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Ford F-250 Fuel Tank

How to Make the Ford F-250 Fuel Tank Last Longer

The gas tank is one of the last parts you'll ever have to worry about in the Ford F-250, but it does need a bit of maintenance from time to time. Thankfully, maintaining the Ford F-250 fuel tank leans more towards the preventive side, particularly in how the tank is refilled. Here are some tips on how to take care of your Ford F-250 fuel tank:

  • Don't let the tank run empty.

Arguably, the simplest way you can keep the fuel tank in top condition is to keep it at least half-full with gas. While not being consumed by the engine, gasoline absorbs heat generated by the tank's fuel pump and from the engine. And if the tank's fuel levels fall dangerously low, the temperature in the tank rises accordingly. This added heat will put the tank, the fuel pump, and other fuel system components under stress and shorten their service lives.

  • Don't use a dirty or rusted fuel nozzle when refilling.

Dirt, grease, or rust particles on the nozzle can transfer onto the fuel door and into the tank, potentially contaminating the gas stored inside. So if the nozzle appears dirty or corroded, switch to another pump or, if need be, drive to another gas station.

  • If the truck will be idle for long periods of time, drain the gas from the tank.

If you won't be using your F-250 truck for two weeks or more, it may be best to drain off any remaining fuel from the tank. Automotive fuel tends to “sour” over time, which in turn can lead to corrosion and clogging in the tank as well as a variety of engine-related problems. Diesel in particular has it worse, as stagnant diesel fuel can harbor the growth of algae which turns the inside of the tank into a gooey mess.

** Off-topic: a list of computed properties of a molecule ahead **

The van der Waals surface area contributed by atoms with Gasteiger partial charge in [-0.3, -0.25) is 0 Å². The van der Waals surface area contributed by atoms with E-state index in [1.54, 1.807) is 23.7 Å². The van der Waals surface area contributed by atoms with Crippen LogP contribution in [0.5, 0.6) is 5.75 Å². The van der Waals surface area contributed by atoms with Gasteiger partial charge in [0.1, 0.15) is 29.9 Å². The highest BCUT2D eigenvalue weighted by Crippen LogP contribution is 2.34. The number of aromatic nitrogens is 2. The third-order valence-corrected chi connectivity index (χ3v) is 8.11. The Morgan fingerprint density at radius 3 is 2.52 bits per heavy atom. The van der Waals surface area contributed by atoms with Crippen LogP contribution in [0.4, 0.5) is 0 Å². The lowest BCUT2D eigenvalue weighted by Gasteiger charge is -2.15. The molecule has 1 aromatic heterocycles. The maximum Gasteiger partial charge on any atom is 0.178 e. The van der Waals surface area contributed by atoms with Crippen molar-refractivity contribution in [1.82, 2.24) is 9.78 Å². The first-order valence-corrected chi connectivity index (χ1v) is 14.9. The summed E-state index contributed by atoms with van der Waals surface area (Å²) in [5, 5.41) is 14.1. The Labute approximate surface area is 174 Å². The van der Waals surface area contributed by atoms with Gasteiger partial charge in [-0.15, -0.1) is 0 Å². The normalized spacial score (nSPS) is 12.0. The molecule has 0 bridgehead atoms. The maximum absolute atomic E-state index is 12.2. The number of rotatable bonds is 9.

• Change the fuel filter regularly.

Ford recommends changing the fuel filter once every 15,000 miles, although you may need to do it earlier if you suspect the tank is tainted with contaminants. Ford fuel filters are highly efficient in catching microscopic particulates from the fuel, but over time these will build up and prevent the fuel from flowing freely to the engine.

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  • A Few Helpful Tips in Replacing the Ford F-250 Fuel Tank

    The Ford F-250 may have packed in some new bells and whistles over the years, but one thing that will stay the same is the fuel tank under the chassis. A mainstay in any gas-operated motor vehicle, the fuel tank has the simple yet critical task of storing Ford F-250's fuel, so once it gets rusted or has sprung a leak, it needs to be replaced as soon as possible. Thankfully, a replacement Ford F-250 fuel tank is not that hard to find nowadays, and is just as easy to install on your own. If you intend to change your Ford F-250 fuel tank all by yourself, here are some key tips to remember:

    Tip #1: Empty the fuel tank and lines.

    Draining is especially important if the tank is fouled by rust or other contaminants, as the gas may carry the particles through the system and contaminate the new tank later on. The Ford F-250 has a drain plug on the tank for this purpose, so all you have to do is to loosen the plug and let the gas drain into a large oil pan or bucket. Make sure to store or, in the case of a fouled tank, dispose of the gas accordingly.

    Tip #2: Don't touch the tank while the engine is still hot.

    Anything that's connected to the engine will absorb some of its heat, and that includes the fuel tank. So to prevent burns, allow the engine to cool down to the point where it is cold enough to the touch. Also, even if the tank has cooled down, we still recommend wearing some insulated gloves as an extra precaution.

    Tip #3: Snap a photo of the fuel tank before you take out the fuel lines.

    Taking a picture of your car's fuel tank may seem like an odd (or vain) thing to do, but you'll find it much easier to determine which fuel line goes where if you have a photo of it before lines were detached.

    Tip #4: Make sure the contact surfaces between the tank and the underside of the vehicle is clean.

    Dirt that's trapped in between will cause rust to form, which is a bad thing to the tank's steel body. If the car's underside is rusted, damaged, or worn, have it patched up first before mounting the tank.